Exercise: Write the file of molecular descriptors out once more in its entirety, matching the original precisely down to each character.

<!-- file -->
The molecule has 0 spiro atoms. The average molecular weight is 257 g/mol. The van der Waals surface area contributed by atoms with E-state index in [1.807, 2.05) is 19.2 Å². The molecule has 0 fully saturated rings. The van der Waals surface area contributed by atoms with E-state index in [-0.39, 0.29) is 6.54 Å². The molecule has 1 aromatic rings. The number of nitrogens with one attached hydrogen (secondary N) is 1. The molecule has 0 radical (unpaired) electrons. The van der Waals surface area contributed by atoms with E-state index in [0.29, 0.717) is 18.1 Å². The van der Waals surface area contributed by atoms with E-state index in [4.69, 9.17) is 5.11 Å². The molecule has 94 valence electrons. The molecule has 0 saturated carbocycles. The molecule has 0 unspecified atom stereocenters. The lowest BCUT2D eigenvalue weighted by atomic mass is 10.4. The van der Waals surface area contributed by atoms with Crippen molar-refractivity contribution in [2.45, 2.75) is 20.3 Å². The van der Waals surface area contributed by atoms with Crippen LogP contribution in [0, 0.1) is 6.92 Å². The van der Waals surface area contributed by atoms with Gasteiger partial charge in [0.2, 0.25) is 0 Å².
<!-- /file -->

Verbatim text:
The molecule has 0 spiro atoms. The average molecular weight is 257 g/mol. The van der Waals surface area contributed by atoms with E-state index in [1.807, 2.05) is 19.2 Å². The molecule has 0 fully saturated rings. The van der Waals surface area contributed by atoms with E-state index in [-0.39, 0.29) is 6.54 Å². The molecule has 1 aromatic rings. The number of nitrogens with one attached hydrogen (secondary N) is 1. The molecule has 0 radical (unpaired) electrons. The van der Waals surface area contributed by atoms with E-state index in [0.29, 0.717) is 18.1 Å². The van der Waals surface area contributed by atoms with E-state index in [4.69, 9.17) is 5.11 Å². The molecule has 94 valence electrons. The molecule has 0 saturated carbocycles. The molecule has 0 unspecified atom stereocenters. The lowest BCUT2D eigenvalue weighted by atomic mass is 10.4. The van der Waals surface area contributed by atoms with Crippen molar-refractivity contribution in [2.45, 2.75) is 20.3 Å². The van der Waals surface area contributed by atoms with Crippen LogP contribution in [0, 0.1) is 6.92 Å². The van der Waals surface area contributed by atoms with Gasteiger partial charge in [0.2, 0.25) is 0 Å².